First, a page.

New York City

Young Mother Holding Stroller With Baby in It Falls Down Subway Stairs, Dies

Malaysia Goodson was found unconscious on the platform inside the Seventh Avenue station

What to Know

  • A 22-year-old woman died Monday evening after she somehow fell down the stairs of a subway station in Manhattan, police say
  • Malaysia Goodson, of Stamford, Connecticut, was found unconscious on the southbound platform of the Seventh Avenue station at around 8 p.m.
  • A 1-year-old baby girl believed to be her daughter was found secured in her stroller, which cops say Goodson was holding when she died

UPDATE: Chief Medical Examiner Says Mom With Stroller Found Dead After Subway Stair Fall Had 'No Significant Trauma,' Appears Death Related to Pre-Existing Medical Condition

A young mother from Connecticut died when she plunged down the stairs at a subway station in Manhattan while holding her 1-year-old girl in her stroller, authorities say. 

Malaysia Goodson, 22, of Stamford, was found unconscious on the southbound platform inside the Seventh Avenue B D E station subway station in midtown at around 8 p.m. Monday, police said. She was pronounced dead at a hospital.

Her 1-year-old daughter, named Rhylee, was found conscious at the scene. She wasn't hurt, Goodson's family told News 4, and is staying with her father. 

It’s still not clear whether Goodson accidentally fell down the stairs or if she had some sort of medical episode, according to the NYPD. Her family tells News 4 they're not sure either. It’s not known if she was pushing the stroller or carrying it, but police did say she had the stroller in her hands with the girl tucked inside.

Sources familiar with the investigation are looking into the possibility she had a medical episode or condition that caused the fall. There were no visible signs of trauma. 

A medical examiner will conduct an autopsy to determine what killed Goodson. The Seventh Avenue/53rd Street station does not have an elevator; it only has two escalators that go up.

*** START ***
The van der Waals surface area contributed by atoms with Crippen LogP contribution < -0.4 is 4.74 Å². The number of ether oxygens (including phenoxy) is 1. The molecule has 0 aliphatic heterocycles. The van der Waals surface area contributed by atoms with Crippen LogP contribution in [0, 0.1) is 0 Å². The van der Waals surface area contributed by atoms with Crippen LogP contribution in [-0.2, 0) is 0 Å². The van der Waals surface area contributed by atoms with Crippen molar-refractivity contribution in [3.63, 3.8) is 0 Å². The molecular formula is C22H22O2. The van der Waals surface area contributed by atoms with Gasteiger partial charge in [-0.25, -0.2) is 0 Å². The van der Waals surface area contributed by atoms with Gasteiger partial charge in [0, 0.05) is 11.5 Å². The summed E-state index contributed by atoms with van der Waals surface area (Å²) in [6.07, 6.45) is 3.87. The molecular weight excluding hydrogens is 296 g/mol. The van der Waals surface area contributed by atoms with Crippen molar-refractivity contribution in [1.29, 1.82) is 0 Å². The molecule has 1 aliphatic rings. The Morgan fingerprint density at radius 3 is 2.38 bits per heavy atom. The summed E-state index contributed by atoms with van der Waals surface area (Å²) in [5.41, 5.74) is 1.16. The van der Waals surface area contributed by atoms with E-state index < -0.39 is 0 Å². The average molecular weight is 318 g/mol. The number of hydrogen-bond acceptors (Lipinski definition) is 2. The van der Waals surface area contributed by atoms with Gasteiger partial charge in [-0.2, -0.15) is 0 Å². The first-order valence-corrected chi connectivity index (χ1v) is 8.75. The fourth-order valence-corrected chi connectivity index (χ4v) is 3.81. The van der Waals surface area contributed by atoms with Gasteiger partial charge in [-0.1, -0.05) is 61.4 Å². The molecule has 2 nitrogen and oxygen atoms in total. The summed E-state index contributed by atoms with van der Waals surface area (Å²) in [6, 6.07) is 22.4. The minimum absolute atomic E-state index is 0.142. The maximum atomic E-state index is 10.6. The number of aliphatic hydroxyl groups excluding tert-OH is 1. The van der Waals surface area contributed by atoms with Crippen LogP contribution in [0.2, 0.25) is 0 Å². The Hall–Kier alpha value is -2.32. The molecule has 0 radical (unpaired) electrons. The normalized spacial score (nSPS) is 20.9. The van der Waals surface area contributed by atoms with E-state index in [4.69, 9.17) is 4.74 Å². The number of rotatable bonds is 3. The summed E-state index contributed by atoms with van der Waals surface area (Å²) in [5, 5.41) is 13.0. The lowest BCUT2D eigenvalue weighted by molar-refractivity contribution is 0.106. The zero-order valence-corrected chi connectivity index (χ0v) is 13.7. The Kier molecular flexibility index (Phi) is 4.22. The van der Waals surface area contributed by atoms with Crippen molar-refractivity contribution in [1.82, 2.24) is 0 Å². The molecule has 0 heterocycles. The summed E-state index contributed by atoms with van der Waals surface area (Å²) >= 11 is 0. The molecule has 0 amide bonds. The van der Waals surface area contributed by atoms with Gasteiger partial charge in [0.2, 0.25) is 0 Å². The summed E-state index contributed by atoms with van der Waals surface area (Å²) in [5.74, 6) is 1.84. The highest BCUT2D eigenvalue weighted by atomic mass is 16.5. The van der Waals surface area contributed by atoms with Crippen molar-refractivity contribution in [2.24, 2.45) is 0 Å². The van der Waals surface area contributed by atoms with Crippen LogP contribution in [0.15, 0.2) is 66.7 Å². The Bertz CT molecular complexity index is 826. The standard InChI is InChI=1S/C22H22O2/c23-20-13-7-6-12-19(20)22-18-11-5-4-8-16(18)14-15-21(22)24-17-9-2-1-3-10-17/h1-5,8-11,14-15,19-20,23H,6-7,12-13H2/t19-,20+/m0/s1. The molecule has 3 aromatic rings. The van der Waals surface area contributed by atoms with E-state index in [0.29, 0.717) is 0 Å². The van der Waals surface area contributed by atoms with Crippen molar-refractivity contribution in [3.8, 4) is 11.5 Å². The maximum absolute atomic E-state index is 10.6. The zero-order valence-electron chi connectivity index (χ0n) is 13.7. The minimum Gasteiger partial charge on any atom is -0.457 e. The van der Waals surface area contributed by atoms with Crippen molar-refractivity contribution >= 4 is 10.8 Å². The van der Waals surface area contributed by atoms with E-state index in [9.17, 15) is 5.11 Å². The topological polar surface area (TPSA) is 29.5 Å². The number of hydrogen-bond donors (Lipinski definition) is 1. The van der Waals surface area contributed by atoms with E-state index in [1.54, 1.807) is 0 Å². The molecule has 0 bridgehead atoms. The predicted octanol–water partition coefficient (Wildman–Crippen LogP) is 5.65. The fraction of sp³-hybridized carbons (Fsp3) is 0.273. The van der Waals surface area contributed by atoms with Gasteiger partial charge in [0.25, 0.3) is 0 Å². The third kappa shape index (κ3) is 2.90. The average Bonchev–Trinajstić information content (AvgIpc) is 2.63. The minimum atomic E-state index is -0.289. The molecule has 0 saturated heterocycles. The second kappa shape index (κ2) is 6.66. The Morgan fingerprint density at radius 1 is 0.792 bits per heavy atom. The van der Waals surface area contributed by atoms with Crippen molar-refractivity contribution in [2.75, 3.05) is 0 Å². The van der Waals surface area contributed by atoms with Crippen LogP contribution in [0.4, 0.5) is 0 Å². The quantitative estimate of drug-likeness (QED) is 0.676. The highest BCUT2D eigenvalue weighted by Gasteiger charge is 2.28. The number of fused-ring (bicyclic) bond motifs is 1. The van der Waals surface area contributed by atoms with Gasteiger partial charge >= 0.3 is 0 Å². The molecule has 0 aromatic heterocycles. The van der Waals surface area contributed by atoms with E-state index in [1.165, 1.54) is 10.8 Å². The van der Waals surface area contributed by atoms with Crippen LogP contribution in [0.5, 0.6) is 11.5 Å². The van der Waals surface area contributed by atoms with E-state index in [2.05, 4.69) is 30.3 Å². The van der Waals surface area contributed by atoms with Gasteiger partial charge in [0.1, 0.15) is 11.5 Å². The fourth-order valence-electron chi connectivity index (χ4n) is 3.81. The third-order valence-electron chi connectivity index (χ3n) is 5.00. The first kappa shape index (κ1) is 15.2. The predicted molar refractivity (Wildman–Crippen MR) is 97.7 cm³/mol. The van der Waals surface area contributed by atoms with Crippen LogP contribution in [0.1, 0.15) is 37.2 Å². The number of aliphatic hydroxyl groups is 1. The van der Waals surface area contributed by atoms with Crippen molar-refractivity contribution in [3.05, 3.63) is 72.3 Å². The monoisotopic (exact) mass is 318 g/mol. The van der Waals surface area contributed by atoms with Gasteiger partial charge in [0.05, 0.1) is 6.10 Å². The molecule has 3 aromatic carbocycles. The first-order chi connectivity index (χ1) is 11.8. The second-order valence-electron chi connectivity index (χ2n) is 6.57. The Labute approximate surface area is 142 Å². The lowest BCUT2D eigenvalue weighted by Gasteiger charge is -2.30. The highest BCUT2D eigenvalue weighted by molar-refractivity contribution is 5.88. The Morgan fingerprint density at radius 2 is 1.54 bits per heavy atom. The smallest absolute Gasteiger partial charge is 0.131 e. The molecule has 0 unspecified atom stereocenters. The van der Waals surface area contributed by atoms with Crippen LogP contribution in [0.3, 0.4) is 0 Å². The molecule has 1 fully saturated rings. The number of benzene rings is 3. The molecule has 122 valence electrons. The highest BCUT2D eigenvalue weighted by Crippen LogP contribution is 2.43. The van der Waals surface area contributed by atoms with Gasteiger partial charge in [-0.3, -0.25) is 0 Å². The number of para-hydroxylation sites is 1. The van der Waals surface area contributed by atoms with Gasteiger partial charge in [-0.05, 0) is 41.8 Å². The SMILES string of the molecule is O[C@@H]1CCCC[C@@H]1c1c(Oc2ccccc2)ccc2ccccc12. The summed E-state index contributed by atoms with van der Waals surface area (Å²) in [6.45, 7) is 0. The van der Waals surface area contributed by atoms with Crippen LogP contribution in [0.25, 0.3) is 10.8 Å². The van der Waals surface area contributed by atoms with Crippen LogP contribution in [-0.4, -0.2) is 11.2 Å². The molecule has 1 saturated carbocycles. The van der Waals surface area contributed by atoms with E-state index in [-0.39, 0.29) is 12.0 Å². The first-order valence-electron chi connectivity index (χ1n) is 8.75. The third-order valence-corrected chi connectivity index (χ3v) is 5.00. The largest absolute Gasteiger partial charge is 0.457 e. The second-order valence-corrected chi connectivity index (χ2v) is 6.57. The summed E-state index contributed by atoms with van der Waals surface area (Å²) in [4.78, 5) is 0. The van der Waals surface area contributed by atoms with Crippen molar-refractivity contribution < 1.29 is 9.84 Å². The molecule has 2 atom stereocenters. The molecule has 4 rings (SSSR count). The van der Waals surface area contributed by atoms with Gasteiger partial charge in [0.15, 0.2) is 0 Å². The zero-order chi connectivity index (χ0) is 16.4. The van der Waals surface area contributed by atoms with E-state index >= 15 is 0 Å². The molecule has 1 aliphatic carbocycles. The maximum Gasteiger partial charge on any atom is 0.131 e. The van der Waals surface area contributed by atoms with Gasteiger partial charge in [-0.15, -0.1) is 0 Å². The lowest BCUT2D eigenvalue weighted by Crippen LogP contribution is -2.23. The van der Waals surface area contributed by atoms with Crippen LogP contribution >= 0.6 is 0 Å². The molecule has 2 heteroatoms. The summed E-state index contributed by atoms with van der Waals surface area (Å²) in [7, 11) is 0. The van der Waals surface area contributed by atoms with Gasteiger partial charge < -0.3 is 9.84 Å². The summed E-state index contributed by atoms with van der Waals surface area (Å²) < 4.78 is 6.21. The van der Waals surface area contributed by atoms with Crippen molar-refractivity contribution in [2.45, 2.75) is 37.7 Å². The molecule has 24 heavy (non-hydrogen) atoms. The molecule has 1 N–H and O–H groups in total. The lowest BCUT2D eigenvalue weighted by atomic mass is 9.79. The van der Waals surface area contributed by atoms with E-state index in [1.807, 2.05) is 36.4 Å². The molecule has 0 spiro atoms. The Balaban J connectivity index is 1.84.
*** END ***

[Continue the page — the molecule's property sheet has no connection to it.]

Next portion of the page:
Mayor de Blasio said her death never should have happened. 

"The subway system is not accessible for everyone and that's an environment the MTA should not allow," he tweeted.

The MTA also released a statement on Goodson's death Tuesday, calling it "a heartbreaking tragedy" and saying "the MTA, medical examiner's office and NYPD are conducting a full investigation." 

Family members tell News 4 that Goodson, who worked at a day care in her home town of Stamford, was in the city visiting a cousin, though appeared to have been alone when she went into the subway Monday night. The family used to live in New York City so has lots of relatives and friends there.

"At this point, I don't even know, I'm just in shock," said her mother Tamika Goodson. "I don't know which way to go." 

Goodson's daughter Rhylee is her only child. The young woman's brother described his late sister as protective and caring.

"She was a good sister. She was protective. No matter what, she would protect me and my brother and sister," said Shawn Goodson.

He said his sister was loved by all, and he's been getting hundreds of condolence messages on social media.

Officials say a preliminary MTA investigation Monday night found the stairs, railing and floor in good condition. Most staircases and railings are inspected every three days, but some stations are inspected daily. Elevators, meanwhile, are inspected up to six times every day -- and in 2018, systemwide elevator availability was 96.5 percent, the officials said. Currently, just 118 of the city's 472 subway stations have elevators, but officials say MTA President Andy Byford's Fast Foward Plan calls for a dramatic expansion of accessibility -- one that would require riders to go no more than two stops without access.

The ultimate goal, officials said, is maximum possible systemwide accessibility within 15 years.

"It's absurd that in 2019 there's not more elevators," said subway rider Jessica Courtney. "It's completely ridiculous." 

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